LOUISVILLE, Ky. (WDRB) -- It has been more than five years since the FBI first announced allegations of corruption and bribery in college basketball recruiting, eventually winning convictions of former adidas employees and various others around the sport in a scheme to funnel money to players to play basketball for various schools and later sign professional deals with the shoe company.

The scandal swept up the University of Louisville, which had just gone on probation for other serious offenses — the provision of strippers and prostitutes for players and recruits — and prompted the departures of Hall of Fame coach Rick Pitino and athletics director Tom Jurich.

The uncommonly long process was exacerbated by a federal trial — during which the NCAA was asked to hold off on its own investigation — the establishment of a new hearing track, COVID-19 and other factors.

A look at the key events that led Louisville to this day:

May 23, 2017: Adidas executive Jim Gatto calls then-Louisville coach Rick Pitino to ask whether he'd be interested in recruiting a five-star player named Brian Bowen, telling the coach he would "put in a good word for you." Pitino responded, "Sure, yeah."

June 3, 2017: Brian Bowen commits to Louisville, picking the Cardinals over Arizona.

June 6, 2017: In an interview with Terry Meiners of WHAS radio, Pitino talks about the recruitment of Bowen, saying, "We got lucky on this one. I had an AAU director call me and ask me if I'd be interested in a player (Bowen). I saw him against another great player from Indiana. I said 'Yeah, I'd be really interested.' They had to come in unofficially, pay for their hotel, pay for their meals. We spent zero dollars recruiting a five-star athlete who I loved when I saw him play. In my 40 years of coaching, this is the luckiest I've been."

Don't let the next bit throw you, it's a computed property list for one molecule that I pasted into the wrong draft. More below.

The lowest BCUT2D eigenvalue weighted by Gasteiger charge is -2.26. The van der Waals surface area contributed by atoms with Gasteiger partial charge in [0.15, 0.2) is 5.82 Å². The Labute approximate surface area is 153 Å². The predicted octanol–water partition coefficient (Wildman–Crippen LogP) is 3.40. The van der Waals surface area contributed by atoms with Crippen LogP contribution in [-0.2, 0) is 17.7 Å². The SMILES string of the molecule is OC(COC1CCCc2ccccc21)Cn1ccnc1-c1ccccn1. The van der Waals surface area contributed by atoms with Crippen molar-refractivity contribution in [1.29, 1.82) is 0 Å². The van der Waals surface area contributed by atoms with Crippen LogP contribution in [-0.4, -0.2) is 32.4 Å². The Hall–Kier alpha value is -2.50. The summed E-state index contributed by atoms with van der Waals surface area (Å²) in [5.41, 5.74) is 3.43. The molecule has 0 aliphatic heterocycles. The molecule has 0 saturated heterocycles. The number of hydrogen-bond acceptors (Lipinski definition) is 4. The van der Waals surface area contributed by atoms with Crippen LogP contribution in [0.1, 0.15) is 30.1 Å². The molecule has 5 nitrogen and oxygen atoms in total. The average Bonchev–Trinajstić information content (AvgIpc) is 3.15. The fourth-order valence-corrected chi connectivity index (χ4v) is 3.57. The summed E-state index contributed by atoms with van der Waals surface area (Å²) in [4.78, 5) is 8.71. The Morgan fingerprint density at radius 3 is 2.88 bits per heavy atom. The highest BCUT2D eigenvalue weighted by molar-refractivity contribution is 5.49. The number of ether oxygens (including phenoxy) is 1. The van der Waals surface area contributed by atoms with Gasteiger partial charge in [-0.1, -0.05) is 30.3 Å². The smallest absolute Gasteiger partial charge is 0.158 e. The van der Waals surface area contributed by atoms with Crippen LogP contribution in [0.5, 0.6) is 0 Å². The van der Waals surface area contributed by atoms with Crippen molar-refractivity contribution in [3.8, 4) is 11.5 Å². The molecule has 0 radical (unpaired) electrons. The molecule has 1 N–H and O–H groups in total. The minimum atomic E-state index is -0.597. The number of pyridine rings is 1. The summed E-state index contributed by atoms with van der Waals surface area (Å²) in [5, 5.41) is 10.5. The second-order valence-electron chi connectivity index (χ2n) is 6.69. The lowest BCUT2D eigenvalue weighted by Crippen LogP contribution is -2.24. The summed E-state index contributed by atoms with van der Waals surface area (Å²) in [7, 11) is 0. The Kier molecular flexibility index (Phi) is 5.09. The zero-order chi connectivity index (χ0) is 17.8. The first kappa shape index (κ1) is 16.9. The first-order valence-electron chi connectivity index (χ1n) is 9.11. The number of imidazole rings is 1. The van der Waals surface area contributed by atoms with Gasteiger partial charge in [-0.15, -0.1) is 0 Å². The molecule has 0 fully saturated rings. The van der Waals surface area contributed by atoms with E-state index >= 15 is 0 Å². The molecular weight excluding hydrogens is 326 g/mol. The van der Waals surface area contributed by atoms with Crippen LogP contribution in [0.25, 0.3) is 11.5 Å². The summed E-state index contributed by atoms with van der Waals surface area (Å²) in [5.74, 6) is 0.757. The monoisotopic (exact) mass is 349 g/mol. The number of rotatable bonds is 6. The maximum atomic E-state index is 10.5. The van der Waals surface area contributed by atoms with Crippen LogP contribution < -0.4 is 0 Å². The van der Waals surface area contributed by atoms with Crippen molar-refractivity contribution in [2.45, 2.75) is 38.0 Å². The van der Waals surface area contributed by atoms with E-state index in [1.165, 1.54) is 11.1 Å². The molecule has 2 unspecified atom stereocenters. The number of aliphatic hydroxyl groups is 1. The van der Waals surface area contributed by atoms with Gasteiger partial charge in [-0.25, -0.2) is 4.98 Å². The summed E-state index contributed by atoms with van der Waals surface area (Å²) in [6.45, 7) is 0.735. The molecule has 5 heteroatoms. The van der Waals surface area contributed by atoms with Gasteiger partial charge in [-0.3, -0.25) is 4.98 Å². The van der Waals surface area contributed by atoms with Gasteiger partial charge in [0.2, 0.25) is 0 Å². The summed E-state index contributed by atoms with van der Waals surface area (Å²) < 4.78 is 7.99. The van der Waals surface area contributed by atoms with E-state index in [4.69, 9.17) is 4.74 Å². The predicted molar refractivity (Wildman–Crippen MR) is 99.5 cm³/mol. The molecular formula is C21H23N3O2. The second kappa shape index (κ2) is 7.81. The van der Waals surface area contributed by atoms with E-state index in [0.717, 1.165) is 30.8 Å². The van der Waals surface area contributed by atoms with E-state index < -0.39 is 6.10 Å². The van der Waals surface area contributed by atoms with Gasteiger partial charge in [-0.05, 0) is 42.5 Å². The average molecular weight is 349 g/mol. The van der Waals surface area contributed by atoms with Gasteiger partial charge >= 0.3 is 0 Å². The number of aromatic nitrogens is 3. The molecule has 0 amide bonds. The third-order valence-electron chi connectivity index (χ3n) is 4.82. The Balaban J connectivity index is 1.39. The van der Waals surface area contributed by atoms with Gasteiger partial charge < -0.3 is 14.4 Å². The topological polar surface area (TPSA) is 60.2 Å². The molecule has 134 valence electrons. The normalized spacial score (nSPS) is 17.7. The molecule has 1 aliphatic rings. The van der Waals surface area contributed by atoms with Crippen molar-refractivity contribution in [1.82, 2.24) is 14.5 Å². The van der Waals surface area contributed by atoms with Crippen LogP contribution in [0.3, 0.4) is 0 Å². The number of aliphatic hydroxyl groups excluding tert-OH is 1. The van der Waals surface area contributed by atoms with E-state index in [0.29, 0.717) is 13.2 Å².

July 13, 2017: The first $25,000 (out of a promised $100,000) was paid to a family member of Bowen's. It also would be the last installment. The money came from an undercover FBI agent.

July 27, 2017: In a Las Vegas hotel room, Louisville assistant Jordan Fair, would-be agent Christian Dawkins, AAU program sponsor Brad Augustine, financial Marty Blazer and an undercover FBI agent are recorded on an FBI wiretap talking about a plan to funnel money to a different recruit in exchange for his attending Louisville and later signing with adidas. Fair is heard to be saying, "we gotta be very low-key" because the program is already on probation. He leaves the meeting before it concludes and before any money changes hands.

Sept. 25, 2017: Blazer enters a plea deal and agrees to provide information to federal investigators on financial corruption in college basketball.

FBI college basketball scandal

Acting U.S. Attorney for the Southern District of New York Joon H. Kim, second from right, and FBI Assistant Director William Sweeney, Jr., right, hold a news conference to announce the arrest of four assistant basketball coaches from USC, Arizona, Auburn and Oklahoma State on federal corruption charges, Tuesday Sept. 26, 2017, in New York.